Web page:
Australian Alek Sigley missing in North Korea after losing contact with family


June 27, 2019 16:56:41

The Department of Foreign Affairs is providing consular assistance to the family of a 29-year-old Perth student and tour guide who is missing in North Korea.

Key points:

  • Alek Sigley’s friends reported him missing after an “unusual” period of online silence
  • He grew up in Perth but was studying in North Korea and led tours there
  • The Department of Foreign Affairs is urgently trying to clarify his situation

Alek Sigley, who speaks fluent Korean, began studying for a master’s degree in Korean literature at Kim Il-sung University in Pyongyang last year.

He is believed to be the only Australian living in North Korea and the ABC understands friends of Mr Sigley reported him missing earlier this week.

In a statement, the department said it was “urgently seeking clarification” about the man’s situation.

It was unable to confirm if Mr Sigley had been arrested.

“Owing to our privacy obligations we will not provide further comment,” it said.

Family reports an ‘unusual’ silence

A spokeswoman for the Sigley family, Lesley Parker, said it had not been confirmed if Mr Sigley had been detained.

“The situation is that Alek has not been in digital contact with friends and family since Tuesday morning Australian time, which is unusual for him,” she said.

“Australia’s Department of Foreign Affairs and Trade is therefore seeking to confirm his whereabouts and welfare.”

Finance Minister Mathias Cormann confirmed consular assistance was being provided to Mr Sigley’s family but said there were “some complications”.

“Our embassy in South Korea has reached out to relevant officials in North Korea,” he said.

“There is obviously some complications in providing consular assistance into North Korea. We work through the Swedish Government in North Korea and all of these steps are underway.

“There is not really much more that we can say at this stage, other than that we are undertaking all of the necessary steps to provide the appropriate support.”

Mr Cormann was unable to say whether Prime Minister Scott Morrison would raise Mr Sigley’s case with US President Donald Trump when he meets with him in Japan tonight ahead of the G20 talks.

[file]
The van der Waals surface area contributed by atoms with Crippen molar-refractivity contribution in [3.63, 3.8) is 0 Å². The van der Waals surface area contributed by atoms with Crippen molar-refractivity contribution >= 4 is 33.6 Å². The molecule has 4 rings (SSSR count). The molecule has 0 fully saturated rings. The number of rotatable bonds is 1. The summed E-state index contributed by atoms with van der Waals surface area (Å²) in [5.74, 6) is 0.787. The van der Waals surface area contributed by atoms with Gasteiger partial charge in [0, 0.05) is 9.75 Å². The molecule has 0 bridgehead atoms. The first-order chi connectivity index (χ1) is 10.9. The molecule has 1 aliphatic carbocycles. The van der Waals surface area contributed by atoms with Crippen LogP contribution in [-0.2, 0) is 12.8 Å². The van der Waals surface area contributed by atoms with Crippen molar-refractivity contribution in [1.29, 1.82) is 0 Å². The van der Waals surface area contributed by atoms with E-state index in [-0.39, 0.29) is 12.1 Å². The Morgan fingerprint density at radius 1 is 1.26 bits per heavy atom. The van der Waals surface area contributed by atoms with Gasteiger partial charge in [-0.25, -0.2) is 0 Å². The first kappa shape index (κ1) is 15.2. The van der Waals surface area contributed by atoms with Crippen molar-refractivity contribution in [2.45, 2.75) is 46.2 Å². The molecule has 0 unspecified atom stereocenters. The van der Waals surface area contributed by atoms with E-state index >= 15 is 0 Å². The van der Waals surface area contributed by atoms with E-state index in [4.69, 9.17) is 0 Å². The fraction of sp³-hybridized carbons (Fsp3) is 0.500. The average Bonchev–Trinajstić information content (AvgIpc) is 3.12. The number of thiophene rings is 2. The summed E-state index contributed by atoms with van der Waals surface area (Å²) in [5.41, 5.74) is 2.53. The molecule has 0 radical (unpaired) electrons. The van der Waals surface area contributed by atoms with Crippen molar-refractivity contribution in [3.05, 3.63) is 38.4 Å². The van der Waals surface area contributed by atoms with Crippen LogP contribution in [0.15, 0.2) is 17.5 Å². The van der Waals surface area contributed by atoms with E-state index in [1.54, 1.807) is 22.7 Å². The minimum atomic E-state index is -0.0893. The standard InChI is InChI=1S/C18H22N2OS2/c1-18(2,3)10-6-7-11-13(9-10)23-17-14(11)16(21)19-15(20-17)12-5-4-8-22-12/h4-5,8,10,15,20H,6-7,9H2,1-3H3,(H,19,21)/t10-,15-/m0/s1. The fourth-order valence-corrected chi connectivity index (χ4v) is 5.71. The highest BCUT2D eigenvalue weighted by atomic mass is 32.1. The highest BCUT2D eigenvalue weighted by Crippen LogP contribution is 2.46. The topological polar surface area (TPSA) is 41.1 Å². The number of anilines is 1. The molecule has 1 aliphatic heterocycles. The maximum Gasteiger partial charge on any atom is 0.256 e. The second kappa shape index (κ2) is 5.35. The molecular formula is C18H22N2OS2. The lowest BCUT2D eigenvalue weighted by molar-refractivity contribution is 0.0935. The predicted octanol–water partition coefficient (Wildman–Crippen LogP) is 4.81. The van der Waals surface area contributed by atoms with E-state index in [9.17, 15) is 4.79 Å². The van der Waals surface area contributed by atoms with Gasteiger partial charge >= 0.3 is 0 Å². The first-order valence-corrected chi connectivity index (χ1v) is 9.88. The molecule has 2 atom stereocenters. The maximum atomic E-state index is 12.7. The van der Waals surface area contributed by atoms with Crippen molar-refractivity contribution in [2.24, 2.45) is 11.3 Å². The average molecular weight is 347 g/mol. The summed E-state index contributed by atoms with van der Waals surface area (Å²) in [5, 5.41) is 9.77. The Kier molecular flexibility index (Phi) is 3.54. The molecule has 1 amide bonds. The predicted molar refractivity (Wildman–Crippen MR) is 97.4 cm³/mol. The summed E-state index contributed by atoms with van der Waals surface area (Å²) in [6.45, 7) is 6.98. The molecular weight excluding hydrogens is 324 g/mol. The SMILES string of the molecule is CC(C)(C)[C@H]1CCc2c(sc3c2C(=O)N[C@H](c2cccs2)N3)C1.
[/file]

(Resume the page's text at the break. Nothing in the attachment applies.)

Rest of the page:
Australia’s diplomatic presence in North Korea is limited, although consular assistance can be provided by other nations.

A spokesperson from Sweden’s Ministry of Foreign Affairs said it was “aware of the matter and understand it falls under their bilateral agreement with Australia to provide consular assistance to citizens in North Korea”.

Tour guide worked in North Korea

Mr Sigley grew up in Perth and attended Rossmoyne Senior High School, before attending the Australian National University in Canberra and moving overseas to continue his studies.

He was awarded a prestigious Colombo Plan scholarship in 2016 to study at Sogang University in Seoul and undertake an internship with the Korean Herald newspaper.

He is the founder of Tongil Tours, an Australian-based company specialising in guided tours to North Korea since 2013.

In a post for NK News, a US website about North Korea, Mr Sigley said he had “always been fascinated by socialism”.

He also said he had started Tongil Tours out of “a desire to further engagement and mutual understanding between Westerners and North Koreans, and the unique and fascinating experience of traveling in North Korea”.

In 2017 he told the ABC North Korea was “a fascinating country, there’s no other country in the world like North Korea” and said it was not dangerous to travel there.

“If we thought it was unsafe, we’d stop doing these tours,” he said.